SantaCon Binge May Start Campus Drinking Debate

2 SUNY-O Students Hospitalized

SantaCon Binge May Start

Campus Drinking Debate

By LIBBY CUDMORE Special to www.AllOTSEGO.com

ONEONTA – SantaCon was a life-changing moment for one young man, a SUNY student, 21, found unconscious and bleeding on a sidewalk outside a Grove Street house on Saturday, Dec. 7.

“He admitted that he drank too much and that he had a problem with alcohol,” said Oneonta Police Chief Doug Brenner. “Waking up with a tube in his throat was a real wake-up moment for him, and he said he is going to seek help. He was very remorseful and very embarrassed.”

The student, who was not named, was rushed to Bassett Hospital and intubated after he was found unresponsive and with a .5 BAC following the annual SantaCon, an unsanctioned college bar-hopping event.

“.4 BAC is usually fatal,” said Brenner.

SUNY Oneonta campus police also dealt with a similar BAC on campus, and Oneonta Police later transported a female, 21, whose friends reported that she was unresponsive on a couch in a residence.

“When we arrived, she was half-conscious, but we transported her to the hospital under a part of the mental health law that allows us to take someone in who is incapacitated by alcohol.”

All three students were released from the hospital, and police declined to press charges.

But the transports come just weeks after the Oneonta Police shut down the Sip & Sail Tavern during a raid in which a record 226 fake IDs – found to be 90 percent of the bar’s clientele – were confiscated. The state Liquor Authority quickly revoked the bar’s liquor license, filing 53 violations, including 47 counts for selling to a minor, exceeding maximum occupancy, failure to supervise and employing unlicensed bouncers.

Now, Brenner hopes to reach out to students in hopes of preventing future incidents and changing the drinking culture at the colleges.

“People are going to do what they’re going to do,” he lamented. “But when you end up in the ICU on a ventilator, it starts to get worrisome.”

He has reached out to LEAF in hopes of creating some programming, and ramped up police patrols. “It would be horrible to have a tragic incident and look back and realize we could have done more,” he said.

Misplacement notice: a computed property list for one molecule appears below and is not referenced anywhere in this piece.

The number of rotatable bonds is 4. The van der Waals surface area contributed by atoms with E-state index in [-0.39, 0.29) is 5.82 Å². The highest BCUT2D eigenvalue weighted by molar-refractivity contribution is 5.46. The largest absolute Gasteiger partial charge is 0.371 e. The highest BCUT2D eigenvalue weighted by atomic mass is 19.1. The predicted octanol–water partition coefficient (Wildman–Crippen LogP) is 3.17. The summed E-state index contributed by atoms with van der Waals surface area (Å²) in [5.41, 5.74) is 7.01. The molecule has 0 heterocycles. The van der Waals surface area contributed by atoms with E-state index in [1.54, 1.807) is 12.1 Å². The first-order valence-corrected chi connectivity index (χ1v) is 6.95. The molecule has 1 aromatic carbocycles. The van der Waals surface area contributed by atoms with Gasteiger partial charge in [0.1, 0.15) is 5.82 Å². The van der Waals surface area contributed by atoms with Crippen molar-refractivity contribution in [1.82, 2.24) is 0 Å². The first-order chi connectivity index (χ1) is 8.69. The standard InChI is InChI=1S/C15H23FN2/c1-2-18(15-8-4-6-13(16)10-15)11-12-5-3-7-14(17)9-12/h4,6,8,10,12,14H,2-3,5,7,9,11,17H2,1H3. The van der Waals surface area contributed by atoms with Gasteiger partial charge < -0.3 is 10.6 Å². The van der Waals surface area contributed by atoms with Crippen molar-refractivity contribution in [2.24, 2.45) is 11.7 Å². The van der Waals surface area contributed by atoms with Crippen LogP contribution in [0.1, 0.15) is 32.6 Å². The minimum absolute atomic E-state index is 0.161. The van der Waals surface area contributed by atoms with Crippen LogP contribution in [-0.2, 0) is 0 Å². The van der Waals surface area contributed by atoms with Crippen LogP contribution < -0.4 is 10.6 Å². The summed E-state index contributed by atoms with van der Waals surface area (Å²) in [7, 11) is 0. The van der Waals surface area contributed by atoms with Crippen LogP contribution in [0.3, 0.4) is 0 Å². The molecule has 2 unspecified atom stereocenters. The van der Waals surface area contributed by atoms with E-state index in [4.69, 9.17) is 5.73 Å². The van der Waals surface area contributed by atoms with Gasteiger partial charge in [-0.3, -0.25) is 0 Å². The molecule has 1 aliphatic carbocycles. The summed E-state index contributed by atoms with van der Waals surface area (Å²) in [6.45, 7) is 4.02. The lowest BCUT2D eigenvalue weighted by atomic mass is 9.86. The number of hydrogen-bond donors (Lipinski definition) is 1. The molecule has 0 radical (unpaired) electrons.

According to Hal Legg, SUNY Oneonta spokesman, the college’s Code of Conduct states that “An individual’s use of alcohol on/off campus which results in a disruption to the campus community or a risk to personal safety will be considered a violation of this policy.”

The campus has the on-campus Alcohol and Other Drug (AOD) Committee, which seeks to lower and prevent alcohol and drug abuse by students, and offers drug and alcohol counseling through the Health and Wellness Center.

“SUNY Oneonta is proactive in educating students about the dangers of alcohol abuse, providing healthy alternatives to drinking, and offering assistance to students experiencing problems related to alcohol,” said Legg. “Certainly, the efforts of the Oneonta Police Department and other agencies within the City of Oneonta to prevent drinking among those who are underage, regardless of whether they are enrolled at our college, are worthwhile.”

Hartwick College did not return a request for comment.

This year, SantaCon fell at the same time as the annual Santa Parade downtown, but because it is an unsanctioned event, police struggled with how to discourage the students from over-consumption of alcohol.

“We can’t go to the bars and tell them they can’t run drink specials,” said Brenner. “If they want to say there is a special for anyone dressed up on a certain day, we can discourage them from doing so, but we can’t go any further than that.”

Additional patrols were ordered, and Brenner said that only a few tickets for open containers and noise violations were issued. They had no complaints at the parade itself, he reported.

“SantaCon didn’t disturb Main Street,” he said.

But beyond SantaCon, he warned, the winters are cold, and hypothermia is an ever-present threat. “People who have been drinking don’t feel the cold,” he said. “A few years ago, we found a young man passed out in a puddle in the Dietz Street parking lot, and when we got to him, his core temperature was way down.”

Brenner also said that he once had a call for an intoxicated young woman lost in the wooded area near Fox Hospital, who also had to be treated for hypothermia.

Brenner reminded students that “Good Samaritan” laws are in place to protect anyone who might call for help if they see someone in trouble. “We don’t want to discourage people from doing the right thing,” he said. “You don’t want anything bad to happen.”


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